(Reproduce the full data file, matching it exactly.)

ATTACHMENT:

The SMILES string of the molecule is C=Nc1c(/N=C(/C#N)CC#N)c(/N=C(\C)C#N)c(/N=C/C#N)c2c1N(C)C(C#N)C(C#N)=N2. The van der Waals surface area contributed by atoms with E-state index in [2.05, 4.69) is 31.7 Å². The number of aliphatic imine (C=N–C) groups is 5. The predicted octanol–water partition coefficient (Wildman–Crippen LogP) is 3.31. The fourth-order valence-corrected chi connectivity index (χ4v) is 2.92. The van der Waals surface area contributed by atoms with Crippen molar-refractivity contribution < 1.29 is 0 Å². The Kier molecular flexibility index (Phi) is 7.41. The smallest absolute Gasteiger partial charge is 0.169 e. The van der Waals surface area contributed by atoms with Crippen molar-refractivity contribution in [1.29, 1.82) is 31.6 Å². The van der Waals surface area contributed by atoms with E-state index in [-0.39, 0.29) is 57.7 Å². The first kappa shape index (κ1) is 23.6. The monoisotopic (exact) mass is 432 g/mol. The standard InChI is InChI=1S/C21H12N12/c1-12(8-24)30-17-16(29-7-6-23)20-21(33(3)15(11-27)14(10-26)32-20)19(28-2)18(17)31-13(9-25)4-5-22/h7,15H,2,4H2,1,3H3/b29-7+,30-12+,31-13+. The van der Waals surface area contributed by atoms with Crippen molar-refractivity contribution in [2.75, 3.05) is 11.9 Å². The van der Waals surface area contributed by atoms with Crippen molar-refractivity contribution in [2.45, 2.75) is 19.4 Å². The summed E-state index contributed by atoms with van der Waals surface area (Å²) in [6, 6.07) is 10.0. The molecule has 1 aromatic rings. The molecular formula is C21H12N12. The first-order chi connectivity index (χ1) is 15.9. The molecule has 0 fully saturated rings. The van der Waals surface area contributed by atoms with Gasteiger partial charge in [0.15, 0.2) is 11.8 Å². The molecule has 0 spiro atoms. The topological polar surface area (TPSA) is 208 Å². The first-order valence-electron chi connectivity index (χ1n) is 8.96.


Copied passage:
The SMILES string of the molecule is C=Nc1c(/N=C(/C#N)CC#N)c(/N=C(\C)C#N)c(/N=C/C#N)c2c1N(C)C(C#N)C(C#N)=N2. The van der Waals surface area contributed by atoms with E-state index in [2.05, 4.69) is 31.7 Å². The number of aliphatic imine (C=N–C) groups is 5. The predicted octanol–water partition coefficient (Wildman–Crippen LogP) is 3.31. The fourth-order valence-corrected chi connectivity index (χ4v) is 2.92. The van der Waals surface area contributed by atoms with Crippen molar-refractivity contribution < 1.29 is 0 Å². The Kier molecular flexibility index (Phi) is 7.41. The smallest absolute Gasteiger partial charge is 0.169 e. The van der Waals surface area contributed by atoms with Crippen molar-refractivity contribution in [1.29, 1.82) is 31.6 Å². The van der Waals surface area contributed by atoms with E-state index in [-0.39, 0.29) is 57.7 Å². The first kappa shape index (κ1) is 23.6. The monoisotopic (exact) mass is 432 g/mol. The standard InChI is InChI=1S/C21H12N12/c1-12(8-24)30-17-16(29-7-6-23)20-21(33(3)15(11-27)14(10-26)32-20)19(28-2)18(17)31-13(9-25)4-5-22/h7,15H,2,4H2,1,3H3/b29-7+,30-12+,31-13+. The van der Waals surface area contributed by atoms with Crippen molar-refractivity contribution in [2.75, 3.05) is 11.9 Å². The van der Waals surface area contributed by atoms with Crippen molar-refractivity contribution in [2.45, 2.75) is 19.4 Å². The summed E-state index contributed by atoms with van der Waals surface area (Å²) in [6, 6.07) is 10.0. The molecule has 1 aromatic rings. The molecular formula is C21H12N12. The first-order chi connectivity index (χ1) is 15.9. The molecule has 0 fully saturated rings. The van der Waals surface area contributed by atoms with Gasteiger partial charge in [0.15, 0.2) is 11.8 Å². The molecule has 0 spiro atoms. The topological polar surface area (TPSA) is 208 Å². The first-order valence-electron chi connectivity index (χ1n) is 8.96.